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This is a quality aerobic session that was first introduced to me by my coaching mentor, Brett Sutton, and that I have used successfully with various athletes over the years, albeit with some modifications. I’ve seen this workout benefit both Olympic-distance athletes up to Ironman.
It’s not a session I would prescribe to the average age grouper, but it might be used more if your race schedule is rather sparse and/or you are experienced and have good durability. A workout with a lower number of intervals (6–8x) at a marginally faster pace (up to 70.3/open marathon pace) might be something that could be used with more regularity.
Ideally it is placed in a training program with full regard to the mix of workouts in that week, so use some common sense as to when you inject it into your program and how you recover from it.
This workout is all about holding up through the combined fatigue of the intended quantity and “solid” intensity (aka MEDIUM in my speak). If you run too hard and chase the intensity from the beginning, you’ll see an early detonation. It’s a challenging workout that will test your mental and physical fortitude, but done in the closed environment of the track with a few buddies—have your drink bottles and fuel at the ready—it can be a lot of fun while giving a positive boot to your race fitness as well.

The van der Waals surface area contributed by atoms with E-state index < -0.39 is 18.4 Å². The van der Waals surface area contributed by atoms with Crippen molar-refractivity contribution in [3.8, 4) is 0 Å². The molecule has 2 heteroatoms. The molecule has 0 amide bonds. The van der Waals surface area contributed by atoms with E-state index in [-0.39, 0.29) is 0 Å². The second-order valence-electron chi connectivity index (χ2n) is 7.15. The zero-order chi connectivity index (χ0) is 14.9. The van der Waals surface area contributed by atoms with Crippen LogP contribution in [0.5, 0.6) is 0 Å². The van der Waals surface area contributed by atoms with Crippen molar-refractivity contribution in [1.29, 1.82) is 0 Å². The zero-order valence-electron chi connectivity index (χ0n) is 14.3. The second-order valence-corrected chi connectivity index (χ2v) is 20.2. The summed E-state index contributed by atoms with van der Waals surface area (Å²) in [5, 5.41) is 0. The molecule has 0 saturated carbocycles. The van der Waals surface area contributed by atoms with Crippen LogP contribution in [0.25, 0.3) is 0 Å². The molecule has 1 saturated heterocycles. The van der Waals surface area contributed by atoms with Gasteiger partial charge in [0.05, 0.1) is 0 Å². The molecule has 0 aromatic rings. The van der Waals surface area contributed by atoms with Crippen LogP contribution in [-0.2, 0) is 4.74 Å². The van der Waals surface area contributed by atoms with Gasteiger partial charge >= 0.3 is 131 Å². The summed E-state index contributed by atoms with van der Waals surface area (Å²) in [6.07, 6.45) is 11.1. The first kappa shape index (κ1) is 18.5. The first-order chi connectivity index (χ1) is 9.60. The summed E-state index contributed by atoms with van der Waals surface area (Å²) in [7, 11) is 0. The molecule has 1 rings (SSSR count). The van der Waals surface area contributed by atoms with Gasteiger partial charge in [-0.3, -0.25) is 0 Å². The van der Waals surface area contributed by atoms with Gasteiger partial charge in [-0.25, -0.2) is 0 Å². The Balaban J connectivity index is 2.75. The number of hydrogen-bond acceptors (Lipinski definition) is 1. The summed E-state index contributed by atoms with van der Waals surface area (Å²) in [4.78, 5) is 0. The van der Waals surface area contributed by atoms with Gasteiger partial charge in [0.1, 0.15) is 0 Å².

How to approach the session
This is high-end aerobic running. You might also like to set a heart rate cap of 10 beats below threshold—this being a ceiling, not a target. You don’t want to be bumping against this number early in the set. Err on the side of slower rather than faster in a set of this volume.
Note: It’s very important to note that we are aiming for a sub-threshold pace. Think AEROBIC CONTROL. Running too close to threshold defeats the purpose of this session, in that you will struggle to maintain the pace in short order, and also be training the wrong energy system.
15–20 min easy
10–12 x 1 mile at a bit below 70.3 pace/effort, or 30 seconds per mile slower than threshold (your one hour gun-to-the-head race pace).
Take a 300–400 meter recovery jog after each.
Eg: A triathlete with a threshold of 6:24 per mile (4:00/km) might aim for 6:54 per mile.
5–10 min easy
Australian Matt Koorey raced pro throughout the ‘90s before he started coaching full-time in 1998, mentored by the revered Brett Sutton along the way. He currently lives in Sydney with his wife and three sons. He can be reached at firstname.lastname@example.org.